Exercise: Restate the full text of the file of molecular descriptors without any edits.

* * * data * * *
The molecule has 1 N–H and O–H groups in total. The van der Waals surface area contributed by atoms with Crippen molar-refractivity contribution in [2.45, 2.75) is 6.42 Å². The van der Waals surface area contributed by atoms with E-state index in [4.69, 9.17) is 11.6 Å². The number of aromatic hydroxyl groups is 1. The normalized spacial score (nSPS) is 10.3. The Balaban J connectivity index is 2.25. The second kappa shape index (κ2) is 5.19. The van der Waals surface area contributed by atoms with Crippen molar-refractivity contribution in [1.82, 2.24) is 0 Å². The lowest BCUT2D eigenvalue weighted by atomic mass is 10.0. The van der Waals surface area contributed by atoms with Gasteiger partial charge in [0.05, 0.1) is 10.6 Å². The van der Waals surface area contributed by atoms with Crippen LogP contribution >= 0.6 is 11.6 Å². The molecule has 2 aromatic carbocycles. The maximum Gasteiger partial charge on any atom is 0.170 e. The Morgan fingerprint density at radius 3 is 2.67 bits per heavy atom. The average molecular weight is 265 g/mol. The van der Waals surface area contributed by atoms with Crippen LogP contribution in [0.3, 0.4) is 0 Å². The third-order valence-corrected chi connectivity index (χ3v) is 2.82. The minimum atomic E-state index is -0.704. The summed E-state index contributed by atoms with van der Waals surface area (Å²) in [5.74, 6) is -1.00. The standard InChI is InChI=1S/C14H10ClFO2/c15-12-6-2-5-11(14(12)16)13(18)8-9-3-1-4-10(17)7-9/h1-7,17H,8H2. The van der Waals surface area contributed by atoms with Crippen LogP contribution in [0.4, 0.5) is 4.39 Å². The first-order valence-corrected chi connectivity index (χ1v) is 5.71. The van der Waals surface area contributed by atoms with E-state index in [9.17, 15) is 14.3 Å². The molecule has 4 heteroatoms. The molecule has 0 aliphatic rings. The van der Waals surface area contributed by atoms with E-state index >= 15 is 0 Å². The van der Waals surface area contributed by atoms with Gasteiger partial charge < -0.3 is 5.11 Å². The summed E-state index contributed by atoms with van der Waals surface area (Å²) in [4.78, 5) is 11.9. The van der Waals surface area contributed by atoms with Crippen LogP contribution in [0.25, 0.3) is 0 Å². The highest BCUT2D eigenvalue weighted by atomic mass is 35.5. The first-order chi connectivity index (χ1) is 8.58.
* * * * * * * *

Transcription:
The molecule has 1 N–H and O–H groups in total. The van der Waals surface area contributed by atoms with Crippen molar-refractivity contribution in [2.45, 2.75) is 6.42 Å². The van der Waals surface area contributed by atoms with E-state index in [4.69, 9.17) is 11.6 Å². The number of aromatic hydroxyl groups is 1. The normalized spacial score (nSPS) is 10.3. The Balaban J connectivity index is 2.25. The second kappa shape index (κ2) is 5.19. The van der Waals surface area contributed by atoms with Crippen molar-refractivity contribution in [1.82, 2.24) is 0 Å². The lowest BCUT2D eigenvalue weighted by atomic mass is 10.0. The van der Waals surface area contributed by atoms with Gasteiger partial charge in [0.05, 0.1) is 10.6 Å². The van der Waals surface area contributed by atoms with Crippen LogP contribution >= 0.6 is 11.6 Å². The molecule has 2 aromatic carbocycles. The maximum Gasteiger partial charge on any atom is 0.170 e. The Morgan fingerprint density at radius 3 is 2.67 bits per heavy atom. The average molecular weight is 265 g/mol. The van der Waals surface area contributed by atoms with Crippen LogP contribution in [0.3, 0.4) is 0 Å². The third-order valence-corrected chi connectivity index (χ3v) is 2.82. The minimum atomic E-state index is -0.704. The summed E-state index contributed by atoms with van der Waals surface area (Å²) in [5.74, 6) is -1.00. The standard InChI is InChI=1S/C14H10ClFO2/c15-12-6-2-5-11(14(12)16)13(18)8-9-3-1-4-10(17)7-9/h1-7,17H,8H2. The van der Waals surface area contributed by atoms with Crippen LogP contribution in [0.4, 0.5) is 4.39 Å². The first-order valence-corrected chi connectivity index (χ1v) is 5.71. The van der Waals surface area contributed by atoms with E-state index in [9.17, 15) is 14.3 Å². The molecule has 4 heteroatoms. The molecule has 0 aliphatic rings. The van der Waals surface area contributed by atoms with E-state index >= 15 is 0 Å². The van der Waals surface area contributed by atoms with Gasteiger partial charge < -0.3 is 5.11 Å². The summed E-state index contributed by atoms with van der Waals surface area (Å²) in [4.78, 5) is 11.9. The van der Waals surface area contributed by atoms with Crippen LogP contribution in [0.25, 0.3) is 0 Å². The highest BCUT2D eigenvalue weighted by atomic mass is 35.5. The first-order chi connectivity index (χ1) is 8.58.